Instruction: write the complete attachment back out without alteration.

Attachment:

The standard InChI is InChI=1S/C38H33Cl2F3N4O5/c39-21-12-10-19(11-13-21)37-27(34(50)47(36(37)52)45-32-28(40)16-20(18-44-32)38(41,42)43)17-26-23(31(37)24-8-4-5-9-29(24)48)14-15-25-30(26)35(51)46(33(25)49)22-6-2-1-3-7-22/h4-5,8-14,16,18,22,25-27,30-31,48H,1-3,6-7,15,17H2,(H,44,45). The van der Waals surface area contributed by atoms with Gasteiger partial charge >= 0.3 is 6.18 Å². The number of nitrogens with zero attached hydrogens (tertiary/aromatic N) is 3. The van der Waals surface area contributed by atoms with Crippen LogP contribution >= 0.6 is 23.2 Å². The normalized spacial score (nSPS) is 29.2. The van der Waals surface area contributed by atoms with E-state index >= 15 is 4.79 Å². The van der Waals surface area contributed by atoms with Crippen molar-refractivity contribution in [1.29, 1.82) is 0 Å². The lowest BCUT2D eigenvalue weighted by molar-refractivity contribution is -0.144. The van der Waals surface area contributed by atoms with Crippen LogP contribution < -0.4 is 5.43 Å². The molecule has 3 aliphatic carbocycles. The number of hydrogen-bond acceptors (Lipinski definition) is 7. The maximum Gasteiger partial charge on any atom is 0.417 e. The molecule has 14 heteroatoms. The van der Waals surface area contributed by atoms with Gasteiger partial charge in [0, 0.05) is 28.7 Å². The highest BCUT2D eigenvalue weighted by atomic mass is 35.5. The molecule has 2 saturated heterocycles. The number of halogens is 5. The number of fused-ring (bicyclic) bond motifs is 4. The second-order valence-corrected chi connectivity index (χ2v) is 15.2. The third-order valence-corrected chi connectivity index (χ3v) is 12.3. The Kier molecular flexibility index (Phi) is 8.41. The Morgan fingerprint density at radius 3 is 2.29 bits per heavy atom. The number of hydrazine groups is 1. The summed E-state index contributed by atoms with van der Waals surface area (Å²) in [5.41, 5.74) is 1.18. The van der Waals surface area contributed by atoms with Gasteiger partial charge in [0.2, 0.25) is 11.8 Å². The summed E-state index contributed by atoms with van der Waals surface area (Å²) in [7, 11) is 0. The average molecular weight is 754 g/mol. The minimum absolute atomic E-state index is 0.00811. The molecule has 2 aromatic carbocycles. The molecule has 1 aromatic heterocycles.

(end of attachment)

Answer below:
The standard InChI is InChI=1S/C38H33Cl2F3N4O5/c39-21-12-10-19(11-13-21)37-27(34(50)47(36(37)52)45-32-28(40)16-20(18-44-32)38(41,42)43)17-26-23(31(37)24-8-4-5-9-29(24)48)14-15-25-30(26)35(51)46(33(25)49)22-6-2-1-3-7-22/h4-5,8-14,16,18,22,25-27,30-31,48H,1-3,6-7,15,17H2,(H,44,45). The van der Waals surface area contributed by atoms with Gasteiger partial charge >= 0.3 is 6.18 Å². The number of nitrogens with zero attached hydrogens (tertiary/aromatic N) is 3. The van der Waals surface area contributed by atoms with Crippen LogP contribution >= 0.6 is 23.2 Å². The normalized spacial score (nSPS) is 29.2. The van der Waals surface area contributed by atoms with E-state index >= 15 is 4.79 Å². The van der Waals surface area contributed by atoms with Crippen molar-refractivity contribution in [1.29, 1.82) is 0 Å². The lowest BCUT2D eigenvalue weighted by molar-refractivity contribution is -0.144. The van der Waals surface area contributed by atoms with Crippen LogP contribution < -0.4 is 5.43 Å². The molecule has 3 aliphatic carbocycles. The number of hydrogen-bond acceptors (Lipinski definition) is 7. The maximum Gasteiger partial charge on any atom is 0.417 e. The molecule has 14 heteroatoms. The van der Waals surface area contributed by atoms with Gasteiger partial charge in [0, 0.05) is 28.7 Å². The highest BCUT2D eigenvalue weighted by atomic mass is 35.5. The molecule has 2 saturated heterocycles. The number of halogens is 5. The number of fused-ring (bicyclic) bond motifs is 4. The second-order valence-corrected chi connectivity index (χ2v) is 15.2. The third-order valence-corrected chi connectivity index (χ3v) is 12.3. The Kier molecular flexibility index (Phi) is 8.41. The Morgan fingerprint density at radius 3 is 2.29 bits per heavy atom. The number of hydrazine groups is 1. The summed E-state index contributed by atoms with van der Waals surface area (Å²) in [5.41, 5.74) is 1.18. The van der Waals surface area contributed by atoms with Gasteiger partial charge in [0.2, 0.25) is 11.8 Å². The summed E-state index contributed by atoms with van der Waals surface area (Å²) in [7, 11) is 0. The average molecular weight is 754 g/mol. The minimum absolute atomic E-state index is 0.00811. The molecule has 2 aromatic carbocycles. The molecule has 1 aromatic heterocycles.